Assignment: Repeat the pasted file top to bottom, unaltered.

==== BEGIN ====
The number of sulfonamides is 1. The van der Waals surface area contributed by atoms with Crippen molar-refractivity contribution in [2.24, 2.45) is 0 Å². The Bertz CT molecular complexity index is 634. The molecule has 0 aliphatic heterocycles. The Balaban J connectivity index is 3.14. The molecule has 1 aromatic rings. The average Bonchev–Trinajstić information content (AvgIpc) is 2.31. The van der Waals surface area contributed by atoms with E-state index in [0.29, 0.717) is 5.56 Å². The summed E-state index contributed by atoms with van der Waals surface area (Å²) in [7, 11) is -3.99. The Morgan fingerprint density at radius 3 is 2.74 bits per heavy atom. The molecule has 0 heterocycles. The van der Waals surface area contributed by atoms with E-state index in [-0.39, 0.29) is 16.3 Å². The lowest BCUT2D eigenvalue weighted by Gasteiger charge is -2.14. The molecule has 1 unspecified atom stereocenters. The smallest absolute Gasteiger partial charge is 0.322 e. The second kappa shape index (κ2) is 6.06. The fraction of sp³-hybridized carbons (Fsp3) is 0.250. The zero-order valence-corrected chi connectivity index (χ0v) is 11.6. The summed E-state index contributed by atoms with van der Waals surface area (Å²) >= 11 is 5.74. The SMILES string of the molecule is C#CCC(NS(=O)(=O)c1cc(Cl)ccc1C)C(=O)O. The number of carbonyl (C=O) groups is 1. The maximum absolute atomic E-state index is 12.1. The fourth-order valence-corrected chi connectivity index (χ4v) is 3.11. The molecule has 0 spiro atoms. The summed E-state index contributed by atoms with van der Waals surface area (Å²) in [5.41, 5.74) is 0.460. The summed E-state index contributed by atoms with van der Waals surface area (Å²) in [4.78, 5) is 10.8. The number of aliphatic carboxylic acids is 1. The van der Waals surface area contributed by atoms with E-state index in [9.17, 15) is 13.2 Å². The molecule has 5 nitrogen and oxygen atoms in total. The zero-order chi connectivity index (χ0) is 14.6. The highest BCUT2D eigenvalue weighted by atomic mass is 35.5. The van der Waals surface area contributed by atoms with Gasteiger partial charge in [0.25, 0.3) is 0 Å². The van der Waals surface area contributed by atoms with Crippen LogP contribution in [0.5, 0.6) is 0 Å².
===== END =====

The number of sulfonamides is 1. The van der Waals surface area contributed by atoms with Crippen molar-refractivity contribution in [2.24, 2.45) is 0 Å². The Bertz CT molecular complexity index is 634. The molecule has 0 aliphatic heterocycles. The Balaban J connectivity index is 3.14. The molecule has 1 aromatic rings. The average Bonchev–Trinajstić information content (AvgIpc) is 2.31. The van der Waals surface area contributed by atoms with E-state index in [0.29, 0.717) is 5.56 Å². The summed E-state index contributed by atoms with van der Waals surface area (Å²) in [7, 11) is -3.99. The Morgan fingerprint density at radius 3 is 2.74 bits per heavy atom. The molecule has 0 heterocycles. The van der Waals surface area contributed by atoms with E-state index in [-0.39, 0.29) is 16.3 Å². The lowest BCUT2D eigenvalue weighted by Gasteiger charge is -2.14. The molecule has 1 unspecified atom stereocenters. The smallest absolute Gasteiger partial charge is 0.322 e. The second kappa shape index (κ2) is 6.06. The fraction of sp³-hybridized carbons (Fsp3) is 0.250. The zero-order valence-corrected chi connectivity index (χ0v) is 11.6. The summed E-state index contributed by atoms with van der Waals surface area (Å²) >= 11 is 5.74. The SMILES string of the molecule is C#CCC(NS(=O)(=O)c1cc(Cl)ccc1C)C(=O)O. The number of carbonyl (C=O) groups is 1. The maximum absolute atomic E-state index is 12.1. The fourth-order valence-corrected chi connectivity index (χ4v) is 3.11. The molecule has 0 spiro atoms. The summed E-state index contributed by atoms with van der Waals surface area (Å²) in [5.41, 5.74) is 0.460. The summed E-state index contributed by atoms with van der Waals surface area (Å²) in [4.78, 5) is 10.8. The number of aliphatic carboxylic acids is 1. The van der Waals surface area contributed by atoms with E-state index in [9.17, 15) is 13.2 Å². The molecule has 5 nitrogen and oxygen atoms in total. The zero-order chi connectivity index (χ0) is 14.6. The highest BCUT2D eigenvalue weighted by atomic mass is 35.5. The van der Waals surface area contributed by atoms with Gasteiger partial charge in [0.25, 0.3) is 0 Å². The van der Waals surface area contributed by atoms with Crippen LogP contribution in [0.5, 0.6) is 0 Å².